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Local leaders get inside look at industrial park

Visitors gather inside the new Orica building as part of a three-business tour at The Point industrial park Friday.Visitors gather inside the new Orica building as part of a three-business tour at The Point industrial park Friday.

Visitors gather inside the new Orica building as part of a three-business tour at The Point industrial park Friday.

SOUTH POINT — Getting an inside look at what The Point industrial park is all about was the focus of a progressive lunch held in conjunction with the semi annual meeting of the Lawrence Economic Development Corporation.

“We’d like you to see what is going on in these buildings and meet the leaders of each of these buildings and know what they do,” Dr. Bill Dingus, executive director of the LEDC, told an audience of business leaders and city and county officeholders on Friday.

Starting at Engines Inc., those in attendance toured that facility followed by at tour of Intermountain Electronics, the latest tenant at The Point, ending at Orica, the mining-affiliated manufacturer at the latest building under construction at the industrial park.

Dingus said creating jobs for families is an important function of the LEDC.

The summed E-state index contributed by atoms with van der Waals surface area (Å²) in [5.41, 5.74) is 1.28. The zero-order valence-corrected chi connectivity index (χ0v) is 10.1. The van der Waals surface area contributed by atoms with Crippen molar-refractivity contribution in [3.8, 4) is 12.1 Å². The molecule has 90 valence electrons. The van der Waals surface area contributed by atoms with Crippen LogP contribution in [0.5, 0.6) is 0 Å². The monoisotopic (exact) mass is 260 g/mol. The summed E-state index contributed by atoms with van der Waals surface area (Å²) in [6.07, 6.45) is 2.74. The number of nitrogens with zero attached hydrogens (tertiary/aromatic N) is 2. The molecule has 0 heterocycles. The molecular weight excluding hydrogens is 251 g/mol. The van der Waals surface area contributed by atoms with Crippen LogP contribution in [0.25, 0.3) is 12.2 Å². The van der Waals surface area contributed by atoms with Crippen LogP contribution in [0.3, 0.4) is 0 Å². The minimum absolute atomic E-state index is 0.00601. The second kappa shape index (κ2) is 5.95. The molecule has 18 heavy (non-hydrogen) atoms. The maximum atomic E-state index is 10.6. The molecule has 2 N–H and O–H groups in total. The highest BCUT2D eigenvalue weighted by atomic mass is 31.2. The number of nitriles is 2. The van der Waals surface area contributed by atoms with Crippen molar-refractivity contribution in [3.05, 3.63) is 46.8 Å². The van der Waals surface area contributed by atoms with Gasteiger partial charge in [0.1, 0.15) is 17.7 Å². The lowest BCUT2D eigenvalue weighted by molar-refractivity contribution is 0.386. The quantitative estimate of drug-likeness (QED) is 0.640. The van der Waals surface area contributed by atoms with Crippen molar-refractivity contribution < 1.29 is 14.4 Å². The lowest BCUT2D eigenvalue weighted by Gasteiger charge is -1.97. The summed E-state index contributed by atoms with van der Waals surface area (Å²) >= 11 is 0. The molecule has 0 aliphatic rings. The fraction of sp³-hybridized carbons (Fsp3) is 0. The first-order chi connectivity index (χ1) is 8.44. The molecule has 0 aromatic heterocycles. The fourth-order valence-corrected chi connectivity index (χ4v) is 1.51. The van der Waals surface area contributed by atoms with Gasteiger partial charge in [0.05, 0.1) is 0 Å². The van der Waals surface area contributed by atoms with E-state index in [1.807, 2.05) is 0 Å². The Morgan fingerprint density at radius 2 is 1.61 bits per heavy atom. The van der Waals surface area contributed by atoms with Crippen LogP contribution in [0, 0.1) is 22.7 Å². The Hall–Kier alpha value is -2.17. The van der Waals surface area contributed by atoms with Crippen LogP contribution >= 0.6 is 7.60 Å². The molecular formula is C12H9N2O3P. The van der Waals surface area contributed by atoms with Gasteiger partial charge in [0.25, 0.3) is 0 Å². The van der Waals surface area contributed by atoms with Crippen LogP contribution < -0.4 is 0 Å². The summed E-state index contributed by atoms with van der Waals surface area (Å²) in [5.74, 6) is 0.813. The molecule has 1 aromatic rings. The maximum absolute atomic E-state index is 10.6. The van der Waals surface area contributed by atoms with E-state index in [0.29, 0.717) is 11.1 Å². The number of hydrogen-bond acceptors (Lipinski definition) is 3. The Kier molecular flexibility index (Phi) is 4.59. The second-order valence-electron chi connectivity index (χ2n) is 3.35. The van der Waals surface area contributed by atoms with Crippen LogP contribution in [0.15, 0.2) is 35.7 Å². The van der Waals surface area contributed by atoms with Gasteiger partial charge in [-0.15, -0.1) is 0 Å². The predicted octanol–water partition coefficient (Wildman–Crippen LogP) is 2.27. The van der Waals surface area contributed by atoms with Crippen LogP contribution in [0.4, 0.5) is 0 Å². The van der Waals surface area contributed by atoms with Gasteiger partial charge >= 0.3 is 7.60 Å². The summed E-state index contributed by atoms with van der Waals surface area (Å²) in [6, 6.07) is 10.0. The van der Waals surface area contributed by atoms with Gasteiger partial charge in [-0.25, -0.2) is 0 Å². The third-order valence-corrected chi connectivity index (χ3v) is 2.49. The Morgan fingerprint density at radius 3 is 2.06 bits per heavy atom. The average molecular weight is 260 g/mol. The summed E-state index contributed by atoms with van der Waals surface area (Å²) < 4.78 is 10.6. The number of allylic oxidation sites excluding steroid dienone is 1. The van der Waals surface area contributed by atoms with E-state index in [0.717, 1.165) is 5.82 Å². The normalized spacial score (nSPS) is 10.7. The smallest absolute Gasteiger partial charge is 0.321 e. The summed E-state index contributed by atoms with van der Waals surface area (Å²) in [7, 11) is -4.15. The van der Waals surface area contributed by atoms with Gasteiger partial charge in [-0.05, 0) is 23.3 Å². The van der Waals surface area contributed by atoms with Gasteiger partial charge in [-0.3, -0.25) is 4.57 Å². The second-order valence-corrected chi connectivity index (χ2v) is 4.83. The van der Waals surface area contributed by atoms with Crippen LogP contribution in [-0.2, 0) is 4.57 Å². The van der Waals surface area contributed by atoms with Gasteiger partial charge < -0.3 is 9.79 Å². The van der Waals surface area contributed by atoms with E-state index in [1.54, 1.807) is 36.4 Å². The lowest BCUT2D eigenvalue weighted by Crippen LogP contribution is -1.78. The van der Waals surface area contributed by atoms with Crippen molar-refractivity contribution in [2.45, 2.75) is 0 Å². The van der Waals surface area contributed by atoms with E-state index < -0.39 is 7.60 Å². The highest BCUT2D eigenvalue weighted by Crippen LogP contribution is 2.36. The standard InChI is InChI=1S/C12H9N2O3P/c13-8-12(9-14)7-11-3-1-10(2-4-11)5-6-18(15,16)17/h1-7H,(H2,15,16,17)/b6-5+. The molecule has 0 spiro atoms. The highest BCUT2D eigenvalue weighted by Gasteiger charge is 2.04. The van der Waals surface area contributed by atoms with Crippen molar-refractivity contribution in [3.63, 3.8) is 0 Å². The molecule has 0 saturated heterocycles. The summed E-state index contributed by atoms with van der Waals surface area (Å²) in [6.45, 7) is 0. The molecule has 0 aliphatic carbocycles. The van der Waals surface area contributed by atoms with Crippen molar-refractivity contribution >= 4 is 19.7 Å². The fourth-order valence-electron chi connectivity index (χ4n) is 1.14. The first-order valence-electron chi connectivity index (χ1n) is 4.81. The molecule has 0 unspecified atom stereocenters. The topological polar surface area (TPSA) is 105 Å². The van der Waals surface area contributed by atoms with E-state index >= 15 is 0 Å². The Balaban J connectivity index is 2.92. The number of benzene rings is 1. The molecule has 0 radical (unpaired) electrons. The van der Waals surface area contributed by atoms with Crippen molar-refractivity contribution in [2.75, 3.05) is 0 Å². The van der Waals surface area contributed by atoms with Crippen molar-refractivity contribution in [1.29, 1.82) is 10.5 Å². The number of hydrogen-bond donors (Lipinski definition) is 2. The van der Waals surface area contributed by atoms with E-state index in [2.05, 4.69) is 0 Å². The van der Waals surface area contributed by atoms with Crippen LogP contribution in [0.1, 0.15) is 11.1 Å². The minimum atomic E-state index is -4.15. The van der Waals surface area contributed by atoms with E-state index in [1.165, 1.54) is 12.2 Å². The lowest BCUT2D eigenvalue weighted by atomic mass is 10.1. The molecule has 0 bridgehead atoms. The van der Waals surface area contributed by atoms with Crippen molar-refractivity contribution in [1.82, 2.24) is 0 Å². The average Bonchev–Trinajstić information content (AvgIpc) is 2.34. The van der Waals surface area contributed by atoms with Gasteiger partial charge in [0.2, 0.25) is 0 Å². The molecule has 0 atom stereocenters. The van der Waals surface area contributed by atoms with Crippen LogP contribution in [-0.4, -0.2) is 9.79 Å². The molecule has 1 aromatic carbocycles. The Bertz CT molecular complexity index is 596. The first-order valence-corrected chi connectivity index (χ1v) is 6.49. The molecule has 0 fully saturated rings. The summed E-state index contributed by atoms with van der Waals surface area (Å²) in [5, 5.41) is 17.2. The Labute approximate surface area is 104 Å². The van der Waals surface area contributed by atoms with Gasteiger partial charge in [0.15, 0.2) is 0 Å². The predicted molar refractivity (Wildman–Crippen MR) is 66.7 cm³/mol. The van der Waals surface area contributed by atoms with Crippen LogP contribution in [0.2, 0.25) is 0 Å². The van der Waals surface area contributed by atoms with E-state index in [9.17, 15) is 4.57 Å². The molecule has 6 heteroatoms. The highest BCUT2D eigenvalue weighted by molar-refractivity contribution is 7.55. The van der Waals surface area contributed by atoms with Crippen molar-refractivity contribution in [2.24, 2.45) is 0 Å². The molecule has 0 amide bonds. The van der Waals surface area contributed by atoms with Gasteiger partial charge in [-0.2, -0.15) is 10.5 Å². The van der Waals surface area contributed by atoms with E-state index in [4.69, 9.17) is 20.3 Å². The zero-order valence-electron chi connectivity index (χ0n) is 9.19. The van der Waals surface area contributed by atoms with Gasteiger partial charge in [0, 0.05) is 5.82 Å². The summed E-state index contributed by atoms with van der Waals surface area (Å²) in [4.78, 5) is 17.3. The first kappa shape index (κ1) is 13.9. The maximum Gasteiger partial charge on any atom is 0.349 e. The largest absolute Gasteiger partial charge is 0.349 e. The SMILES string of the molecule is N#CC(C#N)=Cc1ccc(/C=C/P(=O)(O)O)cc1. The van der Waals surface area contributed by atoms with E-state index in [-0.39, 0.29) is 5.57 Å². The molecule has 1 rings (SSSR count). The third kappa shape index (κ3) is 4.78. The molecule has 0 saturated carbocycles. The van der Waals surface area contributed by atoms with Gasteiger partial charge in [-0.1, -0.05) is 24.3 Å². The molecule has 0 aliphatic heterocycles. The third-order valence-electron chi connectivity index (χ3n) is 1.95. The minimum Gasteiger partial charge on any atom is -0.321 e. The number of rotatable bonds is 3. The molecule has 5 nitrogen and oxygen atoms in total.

However, often there are jobs and yet there are not people with the proper training.

Eliminating that dilemma is the purpose of the Ohio Strategic Training Center that recently added a welding component to its curriculum.

“And we are working with the schools to help them do a better job,” Dingus said.

The main facility for Engines Inc. can be found at The Point and is a diversified manufacturer focusing on the railroad and forklift industries.

“We build the chassis for the largest forklift in the world,” Carl Grover, president of Engines Inc., said. “We have one of the largest fabricating facilities — equipment-wise — east of the Mississippi.”

Recently, Intermountain Electronics, a Utah-based manufacturer of power distribution equipment for mining, oil and gas industries, opened up an operation at The Point.

The global company, started almost 30 years ago, is a family-owned operation.

“We do in-house engineering and design,” Bobbie Houston, plant manager, said.

There are eight facilities in the United States and one in Mexico.

By mid-September the building for Orica, formerly Minova, is scheduled for completion. The manufacturer of roof supplies for the mining industry expects to hire 110 employees in its first year with the figure increasing to 145 in three years.